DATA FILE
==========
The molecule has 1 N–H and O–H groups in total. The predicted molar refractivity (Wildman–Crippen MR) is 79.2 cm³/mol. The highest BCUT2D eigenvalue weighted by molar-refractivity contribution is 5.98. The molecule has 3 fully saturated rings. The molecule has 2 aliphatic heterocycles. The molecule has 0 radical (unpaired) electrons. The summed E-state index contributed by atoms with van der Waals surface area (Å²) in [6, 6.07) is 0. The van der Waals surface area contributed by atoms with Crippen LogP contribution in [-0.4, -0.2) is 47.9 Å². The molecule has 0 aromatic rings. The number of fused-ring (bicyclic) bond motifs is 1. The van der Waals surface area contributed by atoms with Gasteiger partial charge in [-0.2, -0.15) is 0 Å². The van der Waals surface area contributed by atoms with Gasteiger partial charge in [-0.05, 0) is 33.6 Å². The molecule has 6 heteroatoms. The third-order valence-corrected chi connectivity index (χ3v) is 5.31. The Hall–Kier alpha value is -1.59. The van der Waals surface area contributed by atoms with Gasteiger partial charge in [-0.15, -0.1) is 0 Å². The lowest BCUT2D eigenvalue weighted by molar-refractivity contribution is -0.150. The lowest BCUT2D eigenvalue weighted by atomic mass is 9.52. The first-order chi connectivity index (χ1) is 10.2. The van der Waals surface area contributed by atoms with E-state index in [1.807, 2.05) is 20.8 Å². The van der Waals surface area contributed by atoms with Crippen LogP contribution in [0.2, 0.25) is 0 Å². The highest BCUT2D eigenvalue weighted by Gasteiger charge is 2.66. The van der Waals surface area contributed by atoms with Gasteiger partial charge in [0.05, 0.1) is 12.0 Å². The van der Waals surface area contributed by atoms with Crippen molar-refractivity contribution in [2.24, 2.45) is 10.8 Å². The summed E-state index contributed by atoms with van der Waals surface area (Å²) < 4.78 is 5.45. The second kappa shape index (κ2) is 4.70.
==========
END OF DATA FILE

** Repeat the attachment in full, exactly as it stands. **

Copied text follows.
The molecule has 1 N–H and O–H groups in total. The predicted molar refractivity (Wildman–Crippen MR) is 79.2 cm³/mol. The highest BCUT2D eigenvalue weighted by molar-refractivity contribution is 5.98. The molecule has 3 fully saturated rings. The molecule has 2 aliphatic heterocycles. The molecule has 0 radical (unpaired) electrons. The summed E-state index contributed by atoms with van der Waals surface area (Å²) in [6, 6.07) is 0. The van der Waals surface area contributed by atoms with Crippen LogP contribution in [-0.4, -0.2) is 47.9 Å². The molecule has 0 aromatic rings. The number of fused-ring (bicyclic) bond motifs is 1. The van der Waals surface area contributed by atoms with Gasteiger partial charge in [-0.2, -0.15) is 0 Å². The van der Waals surface area contributed by atoms with Gasteiger partial charge in [-0.05, 0) is 33.6 Å². The molecule has 6 heteroatoms. The third-order valence-corrected chi connectivity index (χ3v) is 5.31. The Hall–Kier alpha value is -1.59. The van der Waals surface area contributed by atoms with Gasteiger partial charge in [-0.15, -0.1) is 0 Å². The lowest BCUT2D eigenvalue weighted by molar-refractivity contribution is -0.150. The lowest BCUT2D eigenvalue weighted by atomic mass is 9.52. The first-order chi connectivity index (χ1) is 10.2. The van der Waals surface area contributed by atoms with E-state index in [1.807, 2.05) is 20.8 Å². The van der Waals surface area contributed by atoms with Crippen LogP contribution in [0.2, 0.25) is 0 Å². The highest BCUT2D eigenvalue weighted by Gasteiger charge is 2.66. The van der Waals surface area contributed by atoms with Gasteiger partial charge in [0.05, 0.1) is 12.0 Å². The van der Waals surface area contributed by atoms with Crippen molar-refractivity contribution in [2.24, 2.45) is 10.8 Å². The summed E-state index contributed by atoms with van der Waals surface area (Å²) < 4.78 is 5.45. The second kappa shape index (κ2) is 4.70.